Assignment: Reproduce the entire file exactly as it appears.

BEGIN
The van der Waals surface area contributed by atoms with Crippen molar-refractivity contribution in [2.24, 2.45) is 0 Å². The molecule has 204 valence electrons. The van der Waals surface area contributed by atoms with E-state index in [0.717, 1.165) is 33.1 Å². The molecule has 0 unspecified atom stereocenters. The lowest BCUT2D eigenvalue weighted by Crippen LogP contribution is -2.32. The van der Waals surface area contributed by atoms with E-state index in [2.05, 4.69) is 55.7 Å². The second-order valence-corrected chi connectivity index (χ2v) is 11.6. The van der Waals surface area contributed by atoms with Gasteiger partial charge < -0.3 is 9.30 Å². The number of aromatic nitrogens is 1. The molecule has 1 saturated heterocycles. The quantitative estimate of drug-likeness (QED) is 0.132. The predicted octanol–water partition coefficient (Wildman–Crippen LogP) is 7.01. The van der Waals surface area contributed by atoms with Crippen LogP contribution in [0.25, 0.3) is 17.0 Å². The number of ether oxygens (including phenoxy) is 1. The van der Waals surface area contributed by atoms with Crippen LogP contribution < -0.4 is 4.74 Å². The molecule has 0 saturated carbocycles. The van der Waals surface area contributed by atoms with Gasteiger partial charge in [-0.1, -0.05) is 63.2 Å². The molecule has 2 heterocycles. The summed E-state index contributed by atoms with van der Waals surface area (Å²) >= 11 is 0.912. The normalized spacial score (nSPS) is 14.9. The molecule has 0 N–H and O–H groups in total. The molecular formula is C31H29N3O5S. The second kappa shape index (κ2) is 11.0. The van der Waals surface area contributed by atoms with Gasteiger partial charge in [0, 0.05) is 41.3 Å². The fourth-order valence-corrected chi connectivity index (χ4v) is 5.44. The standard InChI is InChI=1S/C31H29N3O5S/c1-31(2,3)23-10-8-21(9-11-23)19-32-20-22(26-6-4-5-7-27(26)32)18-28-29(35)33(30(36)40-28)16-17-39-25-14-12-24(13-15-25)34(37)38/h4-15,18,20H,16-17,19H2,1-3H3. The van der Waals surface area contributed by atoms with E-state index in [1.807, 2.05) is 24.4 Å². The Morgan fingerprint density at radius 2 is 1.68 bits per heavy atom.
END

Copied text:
The van der Waals surface area contributed by atoms with Crippen molar-refractivity contribution in [2.24, 2.45) is 0 Å². The molecule has 204 valence electrons. The van der Waals surface area contributed by atoms with E-state index in [0.717, 1.165) is 33.1 Å². The molecule has 0 unspecified atom stereocenters. The lowest BCUT2D eigenvalue weighted by Crippen LogP contribution is -2.32. The van der Waals surface area contributed by atoms with E-state index in [2.05, 4.69) is 55.7 Å². The second-order valence-corrected chi connectivity index (χ2v) is 11.6. The van der Waals surface area contributed by atoms with Gasteiger partial charge < -0.3 is 9.30 Å². The number of aromatic nitrogens is 1. The molecule has 1 saturated heterocycles. The quantitative estimate of drug-likeness (QED) is 0.132. The predicted octanol–water partition coefficient (Wildman–Crippen LogP) is 7.01. The van der Waals surface area contributed by atoms with Crippen LogP contribution in [0.25, 0.3) is 17.0 Å². The number of ether oxygens (including phenoxy) is 1. The van der Waals surface area contributed by atoms with Crippen LogP contribution < -0.4 is 4.74 Å². The molecule has 0 saturated carbocycles. The van der Waals surface area contributed by atoms with Gasteiger partial charge in [-0.1, -0.05) is 63.2 Å². The molecule has 2 heterocycles. The summed E-state index contributed by atoms with van der Waals surface area (Å²) >= 11 is 0.912. The normalized spacial score (nSPS) is 14.9. The molecule has 0 N–H and O–H groups in total. The molecular formula is C31H29N3O5S. The second kappa shape index (κ2) is 11.0. The van der Waals surface area contributed by atoms with Gasteiger partial charge in [0, 0.05) is 41.3 Å². The fourth-order valence-corrected chi connectivity index (χ4v) is 5.44. The standard InChI is InChI=1S/C31H29N3O5S/c1-31(2,3)23-10-8-21(9-11-23)19-32-20-22(26-6-4-5-7-27(26)32)18-28-29(35)33(30(36)40-28)16-17-39-25-14-12-24(13-15-25)34(37)38/h4-15,18,20H,16-17,19H2,1-3H3. The van der Waals surface area contributed by atoms with E-state index in [1.807, 2.05) is 24.4 Å². The Morgan fingerprint density at radius 2 is 1.68 bits per heavy atom.